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May 09, 2008

Estee Lauder Pleasures Revisited : Perfume Review


I enjoy re-reading books that struck me as memorable. As time passes and one gains more experience and knowledge, one’s perspective changes sufficiently to make new discoveries. Revisiting fragrance is not much different in that respect--the knowledge one gains in the interim makes one understand better the art and the pleasure of perfume. Estée Lauder Pleasures has been on my list to reevaluate for quite some time, largely because of its reputation as a modern classic. It was never a personal favorite--its clean and wholesome aesthetic runs counter to my love for things dark and mysterious. However, as I wear it, I cannot but admire its strong signature and its gorgeous layers of floral absolutes set against the crisp green notes. …

Created by Firmenich’s Annie Buzantian and Alberto Morillas, Pleasures has been one of the top sellers for Estée Lauder since 1995 when it first debuted. It expresses an idea of a stylized peony, a holographic image in vibrant green and pink shades. What separates Pleasures from other pretty floral renditions is that it is layered over a unique musk base—metallic and sparkling, rather than animalic and sweet. Indeed, Firmenich musks are renowned in the industry for their variety, complexity and performance. The result is a “just out of the shower” scent that conveys perfectly the American ideal of clean.

While Pleasures captures a scent that soap and water leave on the skin, it is also luxurious and memorable. The rose absolute notes are honeyed, warm and complex. Pleasures wears like iron, and its sillage is strong without being strident. Another notable facet of Pleasure is a pink pepper note, which contributes a delicate cool spiciness. Even now, more than 10 years after it was first used, pink pepper continues to be a trendy accent for new launches.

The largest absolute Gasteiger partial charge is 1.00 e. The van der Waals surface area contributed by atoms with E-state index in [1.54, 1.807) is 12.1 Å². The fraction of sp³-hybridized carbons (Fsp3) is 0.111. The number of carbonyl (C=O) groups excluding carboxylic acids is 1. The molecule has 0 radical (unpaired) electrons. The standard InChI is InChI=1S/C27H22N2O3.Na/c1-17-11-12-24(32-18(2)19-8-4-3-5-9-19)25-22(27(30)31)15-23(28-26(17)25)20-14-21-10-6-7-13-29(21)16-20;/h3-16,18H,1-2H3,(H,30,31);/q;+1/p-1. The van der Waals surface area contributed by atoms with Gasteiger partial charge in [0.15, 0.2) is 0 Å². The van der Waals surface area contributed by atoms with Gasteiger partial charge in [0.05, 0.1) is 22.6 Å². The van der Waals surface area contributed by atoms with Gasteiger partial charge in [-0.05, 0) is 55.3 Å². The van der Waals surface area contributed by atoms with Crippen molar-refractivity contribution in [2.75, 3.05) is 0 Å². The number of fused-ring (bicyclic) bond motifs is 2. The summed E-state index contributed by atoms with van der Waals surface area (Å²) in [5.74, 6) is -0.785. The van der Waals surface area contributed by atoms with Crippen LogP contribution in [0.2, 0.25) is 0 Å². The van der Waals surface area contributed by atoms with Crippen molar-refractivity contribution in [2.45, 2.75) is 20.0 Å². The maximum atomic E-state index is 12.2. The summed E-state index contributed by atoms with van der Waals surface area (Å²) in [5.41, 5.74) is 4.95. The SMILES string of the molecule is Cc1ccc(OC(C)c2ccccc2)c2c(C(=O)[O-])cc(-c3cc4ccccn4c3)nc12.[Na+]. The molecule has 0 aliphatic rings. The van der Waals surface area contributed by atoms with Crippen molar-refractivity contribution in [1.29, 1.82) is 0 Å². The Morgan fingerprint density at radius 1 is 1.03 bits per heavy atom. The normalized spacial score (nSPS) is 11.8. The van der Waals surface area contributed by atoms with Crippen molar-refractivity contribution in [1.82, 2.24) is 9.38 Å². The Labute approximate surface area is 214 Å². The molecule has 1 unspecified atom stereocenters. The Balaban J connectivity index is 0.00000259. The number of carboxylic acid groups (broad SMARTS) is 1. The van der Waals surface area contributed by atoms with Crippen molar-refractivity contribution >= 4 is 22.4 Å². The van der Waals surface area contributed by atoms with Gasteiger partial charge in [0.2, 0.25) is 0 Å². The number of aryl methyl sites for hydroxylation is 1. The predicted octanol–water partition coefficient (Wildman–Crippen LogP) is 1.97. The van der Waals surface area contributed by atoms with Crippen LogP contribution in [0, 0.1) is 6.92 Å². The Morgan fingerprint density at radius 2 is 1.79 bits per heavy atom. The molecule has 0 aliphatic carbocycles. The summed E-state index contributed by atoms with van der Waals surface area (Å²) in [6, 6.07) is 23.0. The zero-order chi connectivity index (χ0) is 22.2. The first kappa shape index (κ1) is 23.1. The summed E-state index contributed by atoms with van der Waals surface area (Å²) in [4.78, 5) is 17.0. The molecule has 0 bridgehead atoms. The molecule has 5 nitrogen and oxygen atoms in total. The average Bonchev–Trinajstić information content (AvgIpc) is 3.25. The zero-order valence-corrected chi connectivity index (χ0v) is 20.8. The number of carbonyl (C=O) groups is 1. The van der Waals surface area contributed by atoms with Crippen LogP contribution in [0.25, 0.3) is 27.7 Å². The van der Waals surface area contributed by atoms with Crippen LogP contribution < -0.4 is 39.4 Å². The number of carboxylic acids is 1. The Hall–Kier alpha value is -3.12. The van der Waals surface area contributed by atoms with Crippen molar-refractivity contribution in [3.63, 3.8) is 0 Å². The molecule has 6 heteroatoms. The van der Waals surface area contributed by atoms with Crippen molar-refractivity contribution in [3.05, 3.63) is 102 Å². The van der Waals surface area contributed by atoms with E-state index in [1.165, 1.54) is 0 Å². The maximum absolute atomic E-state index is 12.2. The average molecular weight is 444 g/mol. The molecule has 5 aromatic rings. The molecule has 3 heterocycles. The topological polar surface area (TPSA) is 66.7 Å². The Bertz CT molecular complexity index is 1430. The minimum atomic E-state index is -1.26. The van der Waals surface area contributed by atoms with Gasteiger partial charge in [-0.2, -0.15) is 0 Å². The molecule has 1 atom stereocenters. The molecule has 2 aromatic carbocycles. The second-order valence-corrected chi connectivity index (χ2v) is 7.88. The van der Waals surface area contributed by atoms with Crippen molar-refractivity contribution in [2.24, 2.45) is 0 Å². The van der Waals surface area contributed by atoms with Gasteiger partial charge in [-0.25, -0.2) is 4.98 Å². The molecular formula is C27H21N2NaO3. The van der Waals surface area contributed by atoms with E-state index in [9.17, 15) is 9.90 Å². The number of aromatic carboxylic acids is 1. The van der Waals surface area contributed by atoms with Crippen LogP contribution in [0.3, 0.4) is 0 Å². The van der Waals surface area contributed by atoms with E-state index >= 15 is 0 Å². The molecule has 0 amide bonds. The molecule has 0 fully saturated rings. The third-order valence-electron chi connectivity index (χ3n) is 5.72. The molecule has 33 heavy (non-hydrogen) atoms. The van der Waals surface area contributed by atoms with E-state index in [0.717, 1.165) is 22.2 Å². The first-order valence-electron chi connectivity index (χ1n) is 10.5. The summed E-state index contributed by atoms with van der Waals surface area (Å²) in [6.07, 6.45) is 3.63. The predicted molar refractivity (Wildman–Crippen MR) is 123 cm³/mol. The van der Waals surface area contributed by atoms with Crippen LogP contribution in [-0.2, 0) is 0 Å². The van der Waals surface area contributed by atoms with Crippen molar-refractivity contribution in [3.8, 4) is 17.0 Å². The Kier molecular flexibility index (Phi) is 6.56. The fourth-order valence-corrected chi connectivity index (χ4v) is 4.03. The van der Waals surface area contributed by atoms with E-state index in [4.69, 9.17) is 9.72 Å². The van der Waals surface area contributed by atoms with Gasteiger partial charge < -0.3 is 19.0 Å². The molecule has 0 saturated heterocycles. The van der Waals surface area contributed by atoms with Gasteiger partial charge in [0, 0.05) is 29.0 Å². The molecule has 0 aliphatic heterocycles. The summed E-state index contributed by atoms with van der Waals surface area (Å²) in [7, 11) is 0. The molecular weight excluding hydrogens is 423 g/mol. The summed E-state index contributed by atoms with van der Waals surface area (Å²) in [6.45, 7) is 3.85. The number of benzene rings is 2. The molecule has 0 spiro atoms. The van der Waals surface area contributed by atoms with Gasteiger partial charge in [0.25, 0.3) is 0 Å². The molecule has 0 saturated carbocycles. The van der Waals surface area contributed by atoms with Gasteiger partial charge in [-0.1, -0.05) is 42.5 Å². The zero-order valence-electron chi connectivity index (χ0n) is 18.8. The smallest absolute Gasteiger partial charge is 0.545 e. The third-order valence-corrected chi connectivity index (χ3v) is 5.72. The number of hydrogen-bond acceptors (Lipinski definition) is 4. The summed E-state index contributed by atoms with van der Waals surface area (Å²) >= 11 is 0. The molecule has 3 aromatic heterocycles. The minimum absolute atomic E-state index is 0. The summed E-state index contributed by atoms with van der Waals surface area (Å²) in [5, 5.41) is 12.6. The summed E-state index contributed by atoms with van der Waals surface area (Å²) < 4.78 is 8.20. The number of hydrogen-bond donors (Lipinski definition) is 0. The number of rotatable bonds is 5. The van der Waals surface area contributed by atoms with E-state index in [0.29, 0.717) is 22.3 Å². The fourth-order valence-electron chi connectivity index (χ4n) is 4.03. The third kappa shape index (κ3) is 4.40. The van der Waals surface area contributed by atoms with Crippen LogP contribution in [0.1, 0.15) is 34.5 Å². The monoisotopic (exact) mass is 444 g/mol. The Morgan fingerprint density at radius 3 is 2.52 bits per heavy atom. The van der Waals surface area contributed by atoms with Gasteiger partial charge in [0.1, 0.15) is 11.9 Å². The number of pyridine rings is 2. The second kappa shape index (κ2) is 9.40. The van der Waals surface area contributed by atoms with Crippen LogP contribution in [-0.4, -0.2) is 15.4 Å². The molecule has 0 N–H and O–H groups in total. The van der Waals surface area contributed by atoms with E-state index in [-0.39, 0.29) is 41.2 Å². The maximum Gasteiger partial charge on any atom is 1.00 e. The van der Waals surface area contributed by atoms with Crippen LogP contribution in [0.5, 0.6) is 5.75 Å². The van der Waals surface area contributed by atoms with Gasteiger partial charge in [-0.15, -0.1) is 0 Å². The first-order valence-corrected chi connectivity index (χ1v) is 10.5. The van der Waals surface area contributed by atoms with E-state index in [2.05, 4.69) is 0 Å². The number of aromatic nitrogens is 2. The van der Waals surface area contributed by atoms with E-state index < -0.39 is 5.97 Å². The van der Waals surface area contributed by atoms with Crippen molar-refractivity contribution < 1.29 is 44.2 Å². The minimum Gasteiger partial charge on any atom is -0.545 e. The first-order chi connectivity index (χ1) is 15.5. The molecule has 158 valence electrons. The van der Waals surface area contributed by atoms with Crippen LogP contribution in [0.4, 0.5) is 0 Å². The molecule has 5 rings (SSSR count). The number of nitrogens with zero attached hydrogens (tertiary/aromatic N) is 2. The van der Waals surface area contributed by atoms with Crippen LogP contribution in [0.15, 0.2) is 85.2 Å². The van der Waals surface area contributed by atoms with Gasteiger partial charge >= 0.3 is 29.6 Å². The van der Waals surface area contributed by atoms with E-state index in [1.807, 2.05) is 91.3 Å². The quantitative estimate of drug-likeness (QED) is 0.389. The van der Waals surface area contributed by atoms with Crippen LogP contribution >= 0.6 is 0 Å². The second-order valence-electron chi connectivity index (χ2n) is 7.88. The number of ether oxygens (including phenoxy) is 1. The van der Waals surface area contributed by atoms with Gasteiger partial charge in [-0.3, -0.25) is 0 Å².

In many ways, Pleasures has shaped much of the olfactory landscape of the 1990s and rejuvenated the green floral genre. Its family of offsprings and imitators is large enough to warranty a separate article, if not a chapter. Moreover, I find solace in the fact that the best-sellers on the market like Pleasures, Thierry Mugler Angel, Chanel No 5 and Coco Mademoiselle are the high-quality, well constructed fragrances, which ruins counter to the marketers’ notions that it is the consumers who demand cheap, celebrity endorsed juices.

Pleasures includes notes of “White Lily, Violet Leaves, Black Lilac, White Peony, Karo-Karounde, Baie Rose, Sandalwood, Patchouli.” There exist also various flankers (Pleasures Delight, Pleasures Intense, Pleasures Exotic.) It is available directly from Estée Lauder website as well as the Lauder counters.



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